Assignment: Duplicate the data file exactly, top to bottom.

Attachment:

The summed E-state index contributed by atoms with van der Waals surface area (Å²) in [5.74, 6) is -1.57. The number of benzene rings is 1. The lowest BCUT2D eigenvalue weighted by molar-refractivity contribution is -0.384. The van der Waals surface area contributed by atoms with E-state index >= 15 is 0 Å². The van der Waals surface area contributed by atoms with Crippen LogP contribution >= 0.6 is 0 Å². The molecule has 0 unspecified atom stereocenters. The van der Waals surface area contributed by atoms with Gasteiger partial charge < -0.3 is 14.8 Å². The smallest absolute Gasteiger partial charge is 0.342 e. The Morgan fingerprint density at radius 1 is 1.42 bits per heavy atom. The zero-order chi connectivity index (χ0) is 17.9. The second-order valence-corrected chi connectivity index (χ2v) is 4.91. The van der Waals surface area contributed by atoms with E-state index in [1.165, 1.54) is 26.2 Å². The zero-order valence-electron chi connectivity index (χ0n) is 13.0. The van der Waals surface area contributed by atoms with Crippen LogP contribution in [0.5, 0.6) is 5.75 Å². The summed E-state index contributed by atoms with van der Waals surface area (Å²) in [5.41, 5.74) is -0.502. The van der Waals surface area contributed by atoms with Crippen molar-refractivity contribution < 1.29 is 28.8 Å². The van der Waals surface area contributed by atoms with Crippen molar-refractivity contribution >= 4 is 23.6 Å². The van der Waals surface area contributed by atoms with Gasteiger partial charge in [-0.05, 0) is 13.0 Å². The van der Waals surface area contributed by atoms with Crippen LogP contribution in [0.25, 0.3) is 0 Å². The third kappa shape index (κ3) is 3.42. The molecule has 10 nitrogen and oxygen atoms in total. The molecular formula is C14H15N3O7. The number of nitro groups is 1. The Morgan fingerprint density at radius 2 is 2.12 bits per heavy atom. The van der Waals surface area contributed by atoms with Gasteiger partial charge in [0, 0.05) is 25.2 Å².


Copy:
The summed E-state index contributed by atoms with van der Waals surface area (Å²) in [5.74, 6) is -1.57. The number of benzene rings is 1. The lowest BCUT2D eigenvalue weighted by molar-refractivity contribution is -0.384. The van der Waals surface area contributed by atoms with E-state index >= 15 is 0 Å². The van der Waals surface area contributed by atoms with Crippen LogP contribution >= 0.6 is 0 Å². The molecule has 0 unspecified atom stereocenters. The van der Waals surface area contributed by atoms with Gasteiger partial charge < -0.3 is 14.8 Å². The smallest absolute Gasteiger partial charge is 0.342 e. The Morgan fingerprint density at radius 1 is 1.42 bits per heavy atom. The zero-order chi connectivity index (χ0) is 17.9. The second-order valence-corrected chi connectivity index (χ2v) is 4.91. The van der Waals surface area contributed by atoms with E-state index in [1.165, 1.54) is 26.2 Å². The zero-order valence-electron chi connectivity index (χ0n) is 13.0. The van der Waals surface area contributed by atoms with Crippen LogP contribution in [0.5, 0.6) is 5.75 Å². The summed E-state index contributed by atoms with van der Waals surface area (Å²) in [5.41, 5.74) is -0.502. The van der Waals surface area contributed by atoms with Crippen molar-refractivity contribution < 1.29 is 28.8 Å². The van der Waals surface area contributed by atoms with Crippen molar-refractivity contribution >= 4 is 23.6 Å². The van der Waals surface area contributed by atoms with Gasteiger partial charge in [-0.05, 0) is 13.0 Å². The van der Waals surface area contributed by atoms with Crippen LogP contribution in [0.25, 0.3) is 0 Å². The third kappa shape index (κ3) is 3.42. The molecule has 10 nitrogen and oxygen atoms in total. The molecular formula is C14H15N3O7. The number of nitro groups is 1. The Morgan fingerprint density at radius 2 is 2.12 bits per heavy atom. The van der Waals surface area contributed by atoms with Gasteiger partial charge in [0, 0.05) is 25.2 Å².